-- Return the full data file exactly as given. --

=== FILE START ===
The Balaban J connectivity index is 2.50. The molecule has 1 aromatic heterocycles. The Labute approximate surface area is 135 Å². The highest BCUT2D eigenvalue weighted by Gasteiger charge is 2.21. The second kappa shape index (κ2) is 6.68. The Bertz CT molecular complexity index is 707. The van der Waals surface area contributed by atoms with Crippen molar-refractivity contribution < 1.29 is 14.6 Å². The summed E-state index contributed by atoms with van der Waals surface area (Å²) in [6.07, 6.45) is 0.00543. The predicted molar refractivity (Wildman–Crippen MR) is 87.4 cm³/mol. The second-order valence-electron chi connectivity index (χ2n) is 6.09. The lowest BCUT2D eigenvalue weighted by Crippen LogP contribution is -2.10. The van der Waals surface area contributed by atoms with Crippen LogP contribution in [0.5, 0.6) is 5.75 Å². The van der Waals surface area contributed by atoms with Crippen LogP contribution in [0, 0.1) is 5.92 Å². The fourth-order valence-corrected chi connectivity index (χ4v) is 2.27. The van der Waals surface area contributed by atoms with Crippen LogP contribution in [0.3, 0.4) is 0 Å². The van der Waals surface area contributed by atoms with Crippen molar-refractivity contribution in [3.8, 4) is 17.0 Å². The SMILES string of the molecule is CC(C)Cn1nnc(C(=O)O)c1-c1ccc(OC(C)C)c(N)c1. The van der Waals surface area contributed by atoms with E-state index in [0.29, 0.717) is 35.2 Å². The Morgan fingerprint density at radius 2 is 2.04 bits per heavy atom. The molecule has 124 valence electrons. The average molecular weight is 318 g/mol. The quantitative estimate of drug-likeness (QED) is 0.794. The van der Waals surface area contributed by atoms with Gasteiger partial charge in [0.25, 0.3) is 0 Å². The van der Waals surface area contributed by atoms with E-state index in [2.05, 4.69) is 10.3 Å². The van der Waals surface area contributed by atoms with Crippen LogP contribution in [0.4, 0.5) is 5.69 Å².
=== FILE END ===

The Balaban J connectivity index is 2.50. The molecule has 1 aromatic heterocycles. The Labute approximate surface area is 135 Å². The highest BCUT2D eigenvalue weighted by Gasteiger charge is 2.21. The second kappa shape index (κ2) is 6.68. The Bertz CT molecular complexity index is 707. The van der Waals surface area contributed by atoms with Crippen molar-refractivity contribution < 1.29 is 14.6 Å². The summed E-state index contributed by atoms with van der Waals surface area (Å²) in [6.07, 6.45) is 0.00543. The predicted molar refractivity (Wildman–Crippen MR) is 87.4 cm³/mol. The second-order valence-electron chi connectivity index (χ2n) is 6.09. The lowest BCUT2D eigenvalue weighted by Crippen LogP contribution is -2.10. The van der Waals surface area contributed by atoms with Crippen LogP contribution in [0.5, 0.6) is 5.75 Å². The van der Waals surface area contributed by atoms with Crippen LogP contribution in [0, 0.1) is 5.92 Å². The fourth-order valence-corrected chi connectivity index (χ4v) is 2.27. The van der Waals surface area contributed by atoms with Crippen LogP contribution in [0.3, 0.4) is 0 Å². The van der Waals surface area contributed by atoms with Crippen molar-refractivity contribution in [3.8, 4) is 17.0 Å². The SMILES string of the molecule is CC(C)Cn1nnc(C(=O)O)c1-c1ccc(OC(C)C)c(N)c1. The van der Waals surface area contributed by atoms with E-state index in [0.29, 0.717) is 35.2 Å². The Morgan fingerprint density at radius 2 is 2.04 bits per heavy atom. The molecule has 124 valence electrons. The average molecular weight is 318 g/mol. The quantitative estimate of drug-likeness (QED) is 0.794. The van der Waals surface area contributed by atoms with Gasteiger partial charge in [0.25, 0.3) is 0 Å². The van der Waals surface area contributed by atoms with E-state index in [2.05, 4.69) is 10.3 Å². The van der Waals surface area contributed by atoms with Crippen LogP contribution in [0.4, 0.5) is 5.69 Å².